UPDATE ALC – A dispute with Airbus over a quality issue on Qatar Airways A350s has entered a new stage. On explicit instruction of the Qatar regulators, the carrier has grounded thirteen A350s. CEO Akbar Al Baker wants Airbus to step up its game and treat “the matter with the proper attention that it requires”, he said in a media statement released on August 5. Qatar grounds 13 A350s over quality spat.
The issue was first reported in late May by Reuters when it emerged Qatar Airways wasn’t satisfied with the paint quality on some of its A350s. The airline subsequently refused to take delivery of any A350s that were parked at the Airbus delivery center in Toulouse, although it seemed the refusal was also related to Qatar’s unwillingness to take any additional aircraft during the pandemic.
In the August 5 statement, Qatar says that during inspections, it was found that the fuselage surface below the paint is degrading “at an accelerated rate.” How the degradation affects the composite fuselage and what is causing it isn’t clear. Airinsight has asked Qatar Airways to clarify the problem. We also asked if the issue is exclusive to Qatar’s A350s or that it has learned from other A350 operators as well. The airline replied on August 9, saying it has nothing to comment on at the moment.
Qatar has a fleet of 53 A350s
Qatar has a fleet of 34 A350-900s and 19 -1000s, with six more -1000s on order. According to data from Planespotters, 11 -900s and two -1000s are currently out of service. If these are the thirteen aircraft that are referred to in the media statement, isn’t confirmed. The airline will return some stored A330s into service. Qatar has six A330-300s in service and two in storage, plus four -200s in storage. It also looks at other options to compensate for the lost A350 capacity. The carrier has ten A380s in deep storage. Al Baker said earlier that these are unlikely to re-enter service again as the quad-engined plane is less fuel-efficient and has a much worse environmental footprint than the A350s.
The A350s will remain out of service until the root cause of the degradation is fully understood and a solution for a fix has been found. In the meantime, “Qatar Airways will not accept anything other than aircraft that continue to offer its customers the highest possible standard of safety and the best travel experience that they deserve. Qatar Airways expects Airbus to have established the root cause and permanently corrected the underlying condition to the satisfaction of Qatar Airways and our regulator before we take delivery of any further A350 aircraft.”
Qatar Airways CEO Akbar Al Baker in the cockpit of an Airbus A350-1000. (Airbus)
Airbus isn’t publicly commenting on the latest quality spat with Qatar except saying that “as a leading aircraft manufacturer, we are always in talks/working with our airlines. Those talks we keep confidential.” A spokesperson adds that the airframer and EASA have been looking into some in-service A350 surface paint issues since they emerged late last year on a Qatar A350 that was prepared for repainting in Shannon. As the cracks didn’t affect the composite structure, the surface irregularities had no airworthiness impact on the fleet. “Most of the root causes have been identified. No additional inspections are required beyond existing scheduled maintenance. Airbus continues to monitor the situation and is in regular contact with its customers and the regulatory authorities.”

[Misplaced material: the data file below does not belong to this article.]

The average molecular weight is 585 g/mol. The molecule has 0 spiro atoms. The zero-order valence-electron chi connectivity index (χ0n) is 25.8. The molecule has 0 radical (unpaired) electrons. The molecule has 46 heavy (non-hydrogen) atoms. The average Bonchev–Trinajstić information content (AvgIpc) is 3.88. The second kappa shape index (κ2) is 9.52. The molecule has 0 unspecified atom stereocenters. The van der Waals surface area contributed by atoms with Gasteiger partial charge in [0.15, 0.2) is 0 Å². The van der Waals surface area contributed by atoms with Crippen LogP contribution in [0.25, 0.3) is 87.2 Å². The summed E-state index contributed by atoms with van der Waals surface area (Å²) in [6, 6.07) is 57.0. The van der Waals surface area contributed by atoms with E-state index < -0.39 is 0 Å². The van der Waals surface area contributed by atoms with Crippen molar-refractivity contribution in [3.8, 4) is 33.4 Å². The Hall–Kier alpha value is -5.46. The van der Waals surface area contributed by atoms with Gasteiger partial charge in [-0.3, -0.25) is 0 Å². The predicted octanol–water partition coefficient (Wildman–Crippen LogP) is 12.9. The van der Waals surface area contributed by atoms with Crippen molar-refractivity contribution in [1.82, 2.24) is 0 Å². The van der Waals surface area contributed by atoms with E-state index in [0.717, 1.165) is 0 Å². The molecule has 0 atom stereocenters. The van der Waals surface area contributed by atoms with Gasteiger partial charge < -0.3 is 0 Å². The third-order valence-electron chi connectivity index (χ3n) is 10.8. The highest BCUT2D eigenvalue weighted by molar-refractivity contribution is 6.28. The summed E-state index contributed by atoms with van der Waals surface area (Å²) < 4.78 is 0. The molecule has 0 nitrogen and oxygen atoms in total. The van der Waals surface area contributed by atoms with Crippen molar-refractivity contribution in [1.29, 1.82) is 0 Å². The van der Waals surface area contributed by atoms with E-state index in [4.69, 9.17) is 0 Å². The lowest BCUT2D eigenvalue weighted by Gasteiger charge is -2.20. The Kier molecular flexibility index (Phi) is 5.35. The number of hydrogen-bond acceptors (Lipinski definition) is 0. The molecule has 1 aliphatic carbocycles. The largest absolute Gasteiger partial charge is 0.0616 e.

Air Lease Corporation hasn’t seen the issue elsewhere
During the HY1-results presentation on August 5, President and CEO John Plueger of Air Lease Corporation (ALC) said the paint quality issue has been new to him: “We have not seen this concern shared by any other airworthiness authority or by any other airline, nor has Airbus told us that there is any reason for concern. I am not minimizing what they (Qatar Airways) are saying. I am saying that we have not heard this from anybody else. I don’t know the basis for it, so I really can’t comment further. This is a new development and we have to see what their aviation authority and in fact Airbus says. “
Not the first clash between Qatar Airways and Airbus
Qatar’s quality spat with Airbus is not the first one. Back in 2014, the carrier refused to take delivery of its first A380 until it was satisfied that a quality issue with the interior sidewalls and seats was solved. In June 2016, Qatar canceled an order for fifty A320neo’s with Pratt & Whitney PW1100G-JMs when the engines were suffering from numerous technical issues. Qatar later ordered A321neo’s and A321LRs with CFM LEAPs.
The timing of the spat is interesting: Al Akbar has said recently that he is interested in placing an order for potentially up to fifty wide-body freighters. Airbus has launched the A350 Freighter on July 29 without announcing a launch customer, which could be Qatar. Under the current circumstances, any announcement is unlikely. Al Baker could turn to Boeing and push them to launch the 777X Freighter, but the Americans are busy sorting out various software and hardware issues on the 777-9. It seems unlikely that Boeing is ready to launch a 777X Freighter until the program is on track for certification and first deliveries, which are expected in late 2023.
Active as a journalist since 1987, with a background in newspapers, magazines, and a regional news station, Richard has been covering commercial aviation on a freelance basis since late 2016.
Richard is contributing to AirInsight since December 2018. He also writes for Airliner World, Aviation News, Piloot & Vliegtuig, and Luchtvaartnieuws Magazine. Twitter: @rschuur_aero.